St. Louis Arch goes dark to help migratory birds

Regional News

ST. LOUIS — Wednesday afternoon Tom Noonan and his lizard named Gazpacho are stopping through St. Louis on their way traveling east to Ohio.

“He’s on a kind of forced migratory journey,” says Tom Noonen, about traveling with a lizard. “We flew him out the last time and he did not like that experience. So, I drove and thought I can drive with the bearded dragon, but the three cats are flying in.”

While the Noonens move towards their new neighborhood, songbirds are coming through ours right about now.

“It’s peak migration season,” says Erin Hilligoss, Director Education Gateway Arch National Park. “The birds are flying along the Mississippi flyway using the river as kind of a road map. They find places to stop over and get some food and get some rest. So, they’re going to fly right by our great monument the Gateway Arch National Park. So, we’re going to turn off our lights for the first two weeks of May just to keep them from getting disoriented from that upward lighting.”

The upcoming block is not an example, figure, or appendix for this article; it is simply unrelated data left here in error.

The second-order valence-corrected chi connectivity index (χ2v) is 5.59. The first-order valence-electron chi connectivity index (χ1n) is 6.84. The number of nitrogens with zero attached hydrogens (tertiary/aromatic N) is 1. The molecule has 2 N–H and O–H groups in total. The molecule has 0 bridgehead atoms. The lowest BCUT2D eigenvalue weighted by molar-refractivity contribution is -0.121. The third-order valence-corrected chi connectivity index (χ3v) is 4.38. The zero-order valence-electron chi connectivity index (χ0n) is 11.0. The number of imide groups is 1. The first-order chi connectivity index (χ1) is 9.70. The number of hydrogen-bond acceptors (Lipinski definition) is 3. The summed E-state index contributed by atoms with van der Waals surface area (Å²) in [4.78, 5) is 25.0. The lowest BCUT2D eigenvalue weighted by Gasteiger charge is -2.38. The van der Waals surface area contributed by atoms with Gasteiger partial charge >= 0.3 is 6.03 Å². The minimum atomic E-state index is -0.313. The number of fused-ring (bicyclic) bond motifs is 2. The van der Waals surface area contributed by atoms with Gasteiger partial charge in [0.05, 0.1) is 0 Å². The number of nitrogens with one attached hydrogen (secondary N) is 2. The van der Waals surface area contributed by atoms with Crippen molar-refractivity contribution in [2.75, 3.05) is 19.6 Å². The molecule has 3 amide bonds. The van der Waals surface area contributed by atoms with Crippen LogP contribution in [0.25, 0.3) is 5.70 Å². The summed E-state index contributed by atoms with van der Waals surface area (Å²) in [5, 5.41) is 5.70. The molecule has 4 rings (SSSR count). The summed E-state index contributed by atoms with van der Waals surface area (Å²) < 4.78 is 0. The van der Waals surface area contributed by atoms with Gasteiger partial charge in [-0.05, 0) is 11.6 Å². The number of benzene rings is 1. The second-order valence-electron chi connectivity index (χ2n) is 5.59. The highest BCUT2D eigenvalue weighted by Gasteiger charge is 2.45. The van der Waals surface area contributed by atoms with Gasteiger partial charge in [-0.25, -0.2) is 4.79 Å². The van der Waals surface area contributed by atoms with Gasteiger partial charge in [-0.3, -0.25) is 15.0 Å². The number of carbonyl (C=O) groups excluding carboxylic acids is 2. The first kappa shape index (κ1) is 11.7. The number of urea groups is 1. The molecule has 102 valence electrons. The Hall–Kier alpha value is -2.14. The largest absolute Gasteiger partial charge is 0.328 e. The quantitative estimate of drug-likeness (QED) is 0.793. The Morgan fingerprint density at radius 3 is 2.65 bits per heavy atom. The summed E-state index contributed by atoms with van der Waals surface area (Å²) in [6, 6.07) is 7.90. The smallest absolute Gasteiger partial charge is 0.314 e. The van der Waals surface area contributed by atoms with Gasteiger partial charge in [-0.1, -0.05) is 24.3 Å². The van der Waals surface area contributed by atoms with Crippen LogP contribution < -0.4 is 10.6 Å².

We first told you about the Gateway Arch going dark in September of 2018 to help save birds traveling through our fair city.

Since then, it’s become a tradition in the fall and spring as birds travel the Mississippi flyway, and the Gateway Arch going dark to help conservation efforts.

“They just get a little disoriented by the upward lighting pointing up to the sky,” says Hilligoss. “So, the lighting confuses them, and it can cause birds crashing into our buildings. So, we want to make sure they face as few risks as possible on their dangerous journey.”

According to the National Park Service and Audubon Society, millions of songbirds are making their way North from South and Central America.

Stopping and foraging for food, the migratory birds are aided by the darkened monument as they travel the windy Mississippi river channel towards Canada.

Gazpacho the bearded dragon, well he’ll be migrating east to his new home in Columbus, via an automobile.

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